In its initial decision-making records in respect of section 37(1), the Council said that the granting of access to certain records where the release of the records would result in the disclosure of personal information was refused and that “the existence of any such records is neither confirmed nor denied”. This appeared to be an effective reliance on section 37(6) of the FOI Act, the purpose of which is to is to protect the personal information of a third party in situations where knowledge of the existence or non-existence of particular records would effectively disclose that party’s personal information. During a later stage of the review, and following communications with this Office, the Council confirmed that it was not relying on section 37(6) of the FOI Act. The Council also said that it was relying on section 37(1) only in respect of the records it was part-granting to the applicant. As the applicant has removed these records from the scope of the review, I do not need to further consider the application of section 37(1). 

Accordingly, this review is concerned solely with whether the Council was justified in its decision to refuse access to records 1a to 25a, 13b to 19b, 22b, 23b, and 25b to 31b under sections 30(1)(b), 31(1)(a), 36(1)(b), 36(1)(c) and 42(ja) of the FOI Act.

Preliminary Matters                                                                        

Section 25(3) of the Act requires the Commissioner to take all reasonable precautions during a review to prevent the disclosure of information contained in an exempt record or matter that, if it were included in a record, would cause the record to be an exempt record. Therefore, this means that the extent to which I can describe the contents of the records at issue is limited.

A review by this Office is considered to be “de novo", which means that in this case, it is based on the circumstances and the law as they pertain at the time of the decision and is not confined to the basis upon which the FOI body reached its decision. Accordingly, in light of the “de novo” nature of our reviews, I consider it appropriate to consider the applicability of mandatory exemptions, notwithstanding the fact that the provisions may not have been relied upon as a ground for refusing access to the specific records in the FOI body’s decisions on the request.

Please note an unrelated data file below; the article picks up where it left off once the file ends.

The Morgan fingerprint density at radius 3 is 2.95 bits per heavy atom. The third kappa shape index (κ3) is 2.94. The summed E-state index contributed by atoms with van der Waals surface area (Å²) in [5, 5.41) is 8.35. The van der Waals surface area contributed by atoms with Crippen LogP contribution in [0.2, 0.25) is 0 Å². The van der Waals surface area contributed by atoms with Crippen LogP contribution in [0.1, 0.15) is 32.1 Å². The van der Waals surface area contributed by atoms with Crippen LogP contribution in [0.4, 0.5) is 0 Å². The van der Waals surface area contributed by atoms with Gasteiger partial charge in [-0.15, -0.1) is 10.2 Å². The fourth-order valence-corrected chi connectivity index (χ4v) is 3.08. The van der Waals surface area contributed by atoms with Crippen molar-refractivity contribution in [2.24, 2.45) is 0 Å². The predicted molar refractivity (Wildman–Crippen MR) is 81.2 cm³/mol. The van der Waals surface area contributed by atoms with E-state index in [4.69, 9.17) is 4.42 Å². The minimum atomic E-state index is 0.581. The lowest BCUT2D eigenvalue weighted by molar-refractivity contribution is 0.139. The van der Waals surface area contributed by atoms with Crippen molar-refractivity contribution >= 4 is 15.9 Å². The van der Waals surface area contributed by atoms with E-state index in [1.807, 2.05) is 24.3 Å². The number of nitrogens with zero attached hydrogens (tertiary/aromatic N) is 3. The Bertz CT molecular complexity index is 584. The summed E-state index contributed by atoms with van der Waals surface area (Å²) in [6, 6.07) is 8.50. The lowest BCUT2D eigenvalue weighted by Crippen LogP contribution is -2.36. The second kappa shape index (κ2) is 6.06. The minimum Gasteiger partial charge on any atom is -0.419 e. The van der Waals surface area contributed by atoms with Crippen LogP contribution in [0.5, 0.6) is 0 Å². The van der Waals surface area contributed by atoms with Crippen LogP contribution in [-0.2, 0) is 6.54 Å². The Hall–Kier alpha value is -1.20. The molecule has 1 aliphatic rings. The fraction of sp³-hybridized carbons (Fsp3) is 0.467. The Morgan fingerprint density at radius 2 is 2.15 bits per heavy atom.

It is also important to note that when a record is released under the FOI Act, it effectively amounts to disclosure to the world at large, as the Act places no restrictions on the type or extent of the subsequent use to which a record may be put.

Analysis and Findings

The records at issue

While I am limited in the extent to which I can describe the records at issue, I believe that it is necessary to provide some background information in respect of the records and the matter referenced in the applicant’s request. In its submissions, the Council provided what it said was confidential contextual information in respect of the records at issue. As such, the extent to which I can recount this information is also quite limited. Nevertheless, I do not consider myself to be in breach of section 25(3) by stating that the applicant’s request has its background in an independent investigation that was undertaken for the Council in respect of potential breaches of financial procedures in a named municipal district.

In addition, I consider it necessary to note that the Council explained that it commissioned an independent investigation into certain matters in March 2017. Terms of reference were drawn up. It further explained that following receipt by the Council of notification of a protected disclosure, the terms of reference of the Investigation were extended to include the subject of the protected disclosure. The Council said that two reports were produced on foot of the investigation, one in 2018 and one in 2020. I also consider it necessary to note that the Council said that it reported certain matters relating to the subject matter of the reports to AGS in 2018.

Records 1a to 25a are copies of letters and emails exchanged between the Council and AGS. I will refer to these collectively as category A records.